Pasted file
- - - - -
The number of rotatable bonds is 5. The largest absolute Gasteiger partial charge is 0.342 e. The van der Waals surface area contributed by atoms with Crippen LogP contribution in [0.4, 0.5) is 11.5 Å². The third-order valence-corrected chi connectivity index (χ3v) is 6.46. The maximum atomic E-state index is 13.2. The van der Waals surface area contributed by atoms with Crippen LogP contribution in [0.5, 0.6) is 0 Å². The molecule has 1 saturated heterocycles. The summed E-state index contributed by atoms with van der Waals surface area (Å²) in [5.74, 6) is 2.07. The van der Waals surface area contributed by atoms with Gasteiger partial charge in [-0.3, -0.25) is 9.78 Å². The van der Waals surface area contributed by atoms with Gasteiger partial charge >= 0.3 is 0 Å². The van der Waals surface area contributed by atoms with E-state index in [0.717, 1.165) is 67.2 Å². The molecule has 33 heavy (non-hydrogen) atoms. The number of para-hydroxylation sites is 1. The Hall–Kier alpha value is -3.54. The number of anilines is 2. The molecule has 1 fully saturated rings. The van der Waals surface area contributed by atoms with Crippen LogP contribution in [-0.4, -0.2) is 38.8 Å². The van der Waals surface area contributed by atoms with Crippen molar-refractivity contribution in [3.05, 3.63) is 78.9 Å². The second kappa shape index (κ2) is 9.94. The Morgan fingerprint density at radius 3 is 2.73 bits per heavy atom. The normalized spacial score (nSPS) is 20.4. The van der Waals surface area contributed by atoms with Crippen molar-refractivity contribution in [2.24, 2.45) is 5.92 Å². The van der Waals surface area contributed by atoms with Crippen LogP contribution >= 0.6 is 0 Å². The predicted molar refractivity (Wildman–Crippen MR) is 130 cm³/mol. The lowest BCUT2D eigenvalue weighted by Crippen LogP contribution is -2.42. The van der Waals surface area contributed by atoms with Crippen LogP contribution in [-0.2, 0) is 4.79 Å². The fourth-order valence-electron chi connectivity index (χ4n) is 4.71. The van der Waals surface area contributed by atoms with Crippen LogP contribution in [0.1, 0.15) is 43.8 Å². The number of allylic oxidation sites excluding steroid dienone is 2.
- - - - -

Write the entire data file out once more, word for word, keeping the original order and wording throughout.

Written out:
The number of rotatable bonds is 5. The largest absolute Gasteiger partial charge is 0.342 e. The van der Waals surface area contributed by atoms with Crippen LogP contribution in [0.4, 0.5) is 11.5 Å². The third-order valence-corrected chi connectivity index (χ3v) is 6.46. The maximum atomic E-state index is 13.2. The van der Waals surface area contributed by atoms with Crippen LogP contribution in [0.5, 0.6) is 0 Å². The molecule has 1 saturated heterocycles. The summed E-state index contributed by atoms with van der Waals surface area (Å²) in [5.74, 6) is 2.07. The van der Waals surface area contributed by atoms with Gasteiger partial charge in [-0.3, -0.25) is 9.78 Å². The van der Waals surface area contributed by atoms with Gasteiger partial charge >= 0.3 is 0 Å². The van der Waals surface area contributed by atoms with E-state index in [0.717, 1.165) is 67.2 Å². The molecule has 33 heavy (non-hydrogen) atoms. The number of para-hydroxylation sites is 1. The Hall–Kier alpha value is -3.54. The number of anilines is 2. The molecule has 1 fully saturated rings. The van der Waals surface area contributed by atoms with Crippen LogP contribution in [-0.4, -0.2) is 38.8 Å². The van der Waals surface area contributed by atoms with Crippen molar-refractivity contribution in [3.05, 3.63) is 78.9 Å². The second kappa shape index (κ2) is 9.94. The Morgan fingerprint density at radius 3 is 2.73 bits per heavy atom. The normalized spacial score (nSPS) is 20.4. The van der Waals surface area contributed by atoms with Crippen molar-refractivity contribution in [2.24, 2.45) is 5.92 Å². The van der Waals surface area contributed by atoms with Crippen LogP contribution >= 0.6 is 0 Å². The predicted molar refractivity (Wildman–Crippen MR) is 130 cm³/mol. The lowest BCUT2D eigenvalue weighted by Crippen LogP contribution is -2.42. The van der Waals surface area contributed by atoms with Crippen LogP contribution in [-0.2, 0) is 4.79 Å². The fourth-order valence-electron chi connectivity index (χ4n) is 4.71. The van der Waals surface area contributed by atoms with Crippen LogP contribution in [0.1, 0.15) is 43.8 Å². The number of allylic oxidation sites excluding steroid dienone is 2.